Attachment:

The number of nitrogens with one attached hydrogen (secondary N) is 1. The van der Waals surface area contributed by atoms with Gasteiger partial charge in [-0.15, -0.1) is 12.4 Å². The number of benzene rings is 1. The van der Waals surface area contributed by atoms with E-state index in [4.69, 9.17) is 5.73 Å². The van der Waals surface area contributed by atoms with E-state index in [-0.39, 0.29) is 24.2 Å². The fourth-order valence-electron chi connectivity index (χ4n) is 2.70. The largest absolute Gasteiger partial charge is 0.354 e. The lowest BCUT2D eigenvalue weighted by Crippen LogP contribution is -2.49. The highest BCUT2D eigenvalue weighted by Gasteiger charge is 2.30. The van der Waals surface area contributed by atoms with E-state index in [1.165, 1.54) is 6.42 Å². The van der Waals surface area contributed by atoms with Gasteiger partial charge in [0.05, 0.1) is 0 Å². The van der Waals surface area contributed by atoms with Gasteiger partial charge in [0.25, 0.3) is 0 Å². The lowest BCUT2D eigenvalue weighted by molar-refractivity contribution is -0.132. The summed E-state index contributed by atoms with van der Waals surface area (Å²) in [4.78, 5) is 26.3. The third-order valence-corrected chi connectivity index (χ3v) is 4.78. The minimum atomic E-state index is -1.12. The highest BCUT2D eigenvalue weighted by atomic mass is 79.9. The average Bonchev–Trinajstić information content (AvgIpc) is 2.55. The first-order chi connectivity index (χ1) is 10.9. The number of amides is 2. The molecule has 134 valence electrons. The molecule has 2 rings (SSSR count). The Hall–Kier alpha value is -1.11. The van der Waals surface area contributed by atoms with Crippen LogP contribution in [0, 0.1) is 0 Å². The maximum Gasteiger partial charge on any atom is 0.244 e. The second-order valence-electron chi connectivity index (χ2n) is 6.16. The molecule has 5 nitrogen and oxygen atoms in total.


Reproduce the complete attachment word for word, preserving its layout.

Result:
The number of nitrogens with one attached hydrogen (secondary N) is 1. The van der Waals surface area contributed by atoms with Gasteiger partial charge in [-0.15, -0.1) is 12.4 Å². The number of benzene rings is 1. The van der Waals surface area contributed by atoms with E-state index in [4.69, 9.17) is 5.73 Å². The van der Waals surface area contributed by atoms with E-state index in [-0.39, 0.29) is 24.2 Å². The fourth-order valence-electron chi connectivity index (χ4n) is 2.70. The largest absolute Gasteiger partial charge is 0.354 e. The lowest BCUT2D eigenvalue weighted by Crippen LogP contribution is -2.49. The highest BCUT2D eigenvalue weighted by Gasteiger charge is 2.30. The van der Waals surface area contributed by atoms with E-state index in [1.165, 1.54) is 6.42 Å². The van der Waals surface area contributed by atoms with Gasteiger partial charge in [0.05, 0.1) is 0 Å². The van der Waals surface area contributed by atoms with Gasteiger partial charge in [0.25, 0.3) is 0 Å². The lowest BCUT2D eigenvalue weighted by molar-refractivity contribution is -0.132. The summed E-state index contributed by atoms with van der Waals surface area (Å²) in [4.78, 5) is 26.3. The third-order valence-corrected chi connectivity index (χ3v) is 4.78. The minimum atomic E-state index is -1.12. The highest BCUT2D eigenvalue weighted by atomic mass is 79.9. The average Bonchev–Trinajstić information content (AvgIpc) is 2.55. The first-order chi connectivity index (χ1) is 10.9. The number of amides is 2. The molecule has 134 valence electrons. The molecule has 2 rings (SSSR count). The Hall–Kier alpha value is -1.11. The van der Waals surface area contributed by atoms with Crippen LogP contribution in [0, 0.1) is 0 Å². The maximum Gasteiger partial charge on any atom is 0.244 e. The second-order valence-electron chi connectivity index (χ2n) is 6.16. The molecule has 5 nitrogen and oxygen atoms in total.